New Zealand Journal of Ecology (2011) 35(2): 131- 131

Introduction to the symposium on search and detection

John Parkes  
Graham Nugent  
  1. Landcare Research, PO Box 40, Lincoln 7640, New Zealand

[First paragraph...]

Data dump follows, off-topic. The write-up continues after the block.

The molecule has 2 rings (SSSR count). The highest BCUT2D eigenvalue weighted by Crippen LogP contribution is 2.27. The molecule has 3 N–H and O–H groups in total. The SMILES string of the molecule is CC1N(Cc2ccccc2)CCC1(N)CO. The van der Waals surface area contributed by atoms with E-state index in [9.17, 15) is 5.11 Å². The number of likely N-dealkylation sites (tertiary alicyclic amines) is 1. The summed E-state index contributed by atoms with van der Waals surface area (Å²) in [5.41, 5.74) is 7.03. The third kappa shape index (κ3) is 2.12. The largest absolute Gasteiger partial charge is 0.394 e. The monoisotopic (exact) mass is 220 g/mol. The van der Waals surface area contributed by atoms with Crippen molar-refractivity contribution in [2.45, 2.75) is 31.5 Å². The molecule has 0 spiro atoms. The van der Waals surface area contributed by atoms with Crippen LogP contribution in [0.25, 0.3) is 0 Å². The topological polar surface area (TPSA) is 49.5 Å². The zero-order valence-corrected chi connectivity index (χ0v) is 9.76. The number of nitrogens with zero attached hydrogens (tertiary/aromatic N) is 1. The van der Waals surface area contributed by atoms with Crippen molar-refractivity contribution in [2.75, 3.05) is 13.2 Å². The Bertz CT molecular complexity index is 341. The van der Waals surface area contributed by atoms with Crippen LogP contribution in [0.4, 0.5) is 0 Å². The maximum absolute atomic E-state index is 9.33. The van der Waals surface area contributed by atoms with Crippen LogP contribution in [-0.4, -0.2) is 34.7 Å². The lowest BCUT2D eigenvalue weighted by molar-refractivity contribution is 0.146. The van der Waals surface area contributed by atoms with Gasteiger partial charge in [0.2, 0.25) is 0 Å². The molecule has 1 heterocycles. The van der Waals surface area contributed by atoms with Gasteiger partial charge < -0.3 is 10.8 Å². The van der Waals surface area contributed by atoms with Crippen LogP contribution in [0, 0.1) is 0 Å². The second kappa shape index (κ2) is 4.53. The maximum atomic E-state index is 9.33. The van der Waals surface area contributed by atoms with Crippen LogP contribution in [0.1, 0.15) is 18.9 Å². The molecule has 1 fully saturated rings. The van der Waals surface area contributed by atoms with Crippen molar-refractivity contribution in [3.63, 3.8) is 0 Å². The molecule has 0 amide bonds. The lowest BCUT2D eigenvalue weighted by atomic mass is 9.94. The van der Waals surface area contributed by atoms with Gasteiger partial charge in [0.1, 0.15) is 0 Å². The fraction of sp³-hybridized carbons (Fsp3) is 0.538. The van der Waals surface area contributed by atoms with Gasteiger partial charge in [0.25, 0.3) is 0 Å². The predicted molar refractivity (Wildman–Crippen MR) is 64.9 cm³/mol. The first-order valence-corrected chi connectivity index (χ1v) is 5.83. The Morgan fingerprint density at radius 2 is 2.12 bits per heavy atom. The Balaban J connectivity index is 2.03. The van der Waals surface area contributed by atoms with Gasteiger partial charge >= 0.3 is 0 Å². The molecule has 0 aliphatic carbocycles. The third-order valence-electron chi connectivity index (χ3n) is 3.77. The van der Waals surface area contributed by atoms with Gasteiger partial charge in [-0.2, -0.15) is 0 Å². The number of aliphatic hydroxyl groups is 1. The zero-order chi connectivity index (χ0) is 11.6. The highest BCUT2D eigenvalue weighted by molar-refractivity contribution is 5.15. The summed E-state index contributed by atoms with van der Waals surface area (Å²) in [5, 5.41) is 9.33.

Those managing biosecurity at borders or eradicating weeds, pests and diseases share a common problem. Unless the unwanted organism is highly conspicuous, it can be extremely difficult to find the first few invaders, or the last few survivors. Thus, non- detection after a search does not necessarily mean the animal, plant or disease is not in fact present. Depending on the effectiveness of the search, the absence of evidence may provide only weak evidence of absence. These uncertainties create risks for managers. Falsely declaring an unwanted organism absent when it is in fact present but undetected is likely to have adverse, and potentially major, biological, economic and political consequences. Conversely, it is obviously wasteful to continue with management and surveillance when in truth the organism is no longer present.